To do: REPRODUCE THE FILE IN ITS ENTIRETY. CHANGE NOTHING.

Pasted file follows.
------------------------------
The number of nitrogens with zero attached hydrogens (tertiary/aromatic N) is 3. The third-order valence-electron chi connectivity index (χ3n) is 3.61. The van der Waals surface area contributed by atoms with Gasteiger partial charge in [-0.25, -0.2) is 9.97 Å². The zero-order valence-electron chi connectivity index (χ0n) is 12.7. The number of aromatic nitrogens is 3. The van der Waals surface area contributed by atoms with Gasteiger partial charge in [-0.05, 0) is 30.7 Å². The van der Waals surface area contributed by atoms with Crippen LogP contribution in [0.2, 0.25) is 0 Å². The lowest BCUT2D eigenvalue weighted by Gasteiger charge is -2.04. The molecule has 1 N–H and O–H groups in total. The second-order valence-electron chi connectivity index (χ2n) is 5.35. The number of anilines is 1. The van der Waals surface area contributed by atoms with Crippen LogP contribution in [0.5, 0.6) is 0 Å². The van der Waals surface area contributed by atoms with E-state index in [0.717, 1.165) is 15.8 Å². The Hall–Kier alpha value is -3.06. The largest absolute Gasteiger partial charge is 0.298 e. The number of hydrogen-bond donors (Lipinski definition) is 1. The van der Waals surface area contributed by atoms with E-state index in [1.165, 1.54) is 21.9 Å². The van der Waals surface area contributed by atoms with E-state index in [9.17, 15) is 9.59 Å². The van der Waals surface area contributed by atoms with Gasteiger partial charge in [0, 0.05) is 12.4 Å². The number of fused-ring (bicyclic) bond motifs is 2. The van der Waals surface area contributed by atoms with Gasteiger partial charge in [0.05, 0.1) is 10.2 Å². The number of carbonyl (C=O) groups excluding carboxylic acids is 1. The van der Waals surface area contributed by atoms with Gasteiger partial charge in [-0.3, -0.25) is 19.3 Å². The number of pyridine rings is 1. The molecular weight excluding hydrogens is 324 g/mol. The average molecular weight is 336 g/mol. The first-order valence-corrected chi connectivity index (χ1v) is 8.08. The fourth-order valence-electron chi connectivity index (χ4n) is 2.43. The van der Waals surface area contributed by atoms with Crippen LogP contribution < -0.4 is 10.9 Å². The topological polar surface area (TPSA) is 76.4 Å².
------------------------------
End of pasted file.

The number of nitrogens with zero attached hydrogens (tertiary/aromatic N) is 3. The third-order valence-electron chi connectivity index (χ3n) is 3.61. The van der Waals surface area contributed by atoms with Gasteiger partial charge in [-0.25, -0.2) is 9.97 Å². The zero-order valence-electron chi connectivity index (χ0n) is 12.7. The number of aromatic nitrogens is 3. The van der Waals surface area contributed by atoms with Gasteiger partial charge in [-0.05, 0) is 30.7 Å². The van der Waals surface area contributed by atoms with Crippen LogP contribution in [0.2, 0.25) is 0 Å². The lowest BCUT2D eigenvalue weighted by Gasteiger charge is -2.04. The molecule has 1 N–H and O–H groups in total. The second-order valence-electron chi connectivity index (χ2n) is 5.35. The number of anilines is 1. The van der Waals surface area contributed by atoms with Crippen LogP contribution in [0.5, 0.6) is 0 Å². The van der Waals surface area contributed by atoms with E-state index in [0.717, 1.165) is 15.8 Å². The Hall–Kier alpha value is -3.06. The largest absolute Gasteiger partial charge is 0.298 e. The number of hydrogen-bond donors (Lipinski definition) is 1. The van der Waals surface area contributed by atoms with E-state index in [1.165, 1.54) is 21.9 Å². The van der Waals surface area contributed by atoms with E-state index in [9.17, 15) is 9.59 Å². The van der Waals surface area contributed by atoms with Gasteiger partial charge in [0, 0.05) is 12.4 Å². The number of fused-ring (bicyclic) bond motifs is 2. The van der Waals surface area contributed by atoms with Gasteiger partial charge in [0.05, 0.1) is 10.2 Å². The number of carbonyl (C=O) groups excluding carboxylic acids is 1. The van der Waals surface area contributed by atoms with Gasteiger partial charge in [-0.3, -0.25) is 19.3 Å². The number of pyridine rings is 1. The molecular weight excluding hydrogens is 324 g/mol. The average molecular weight is 336 g/mol. The first-order valence-corrected chi connectivity index (χ1v) is 8.08. The fourth-order valence-electron chi connectivity index (χ4n) is 2.43. The van der Waals surface area contributed by atoms with Crippen LogP contribution < -0.4 is 10.9 Å². The topological polar surface area (TPSA) is 76.4 Å².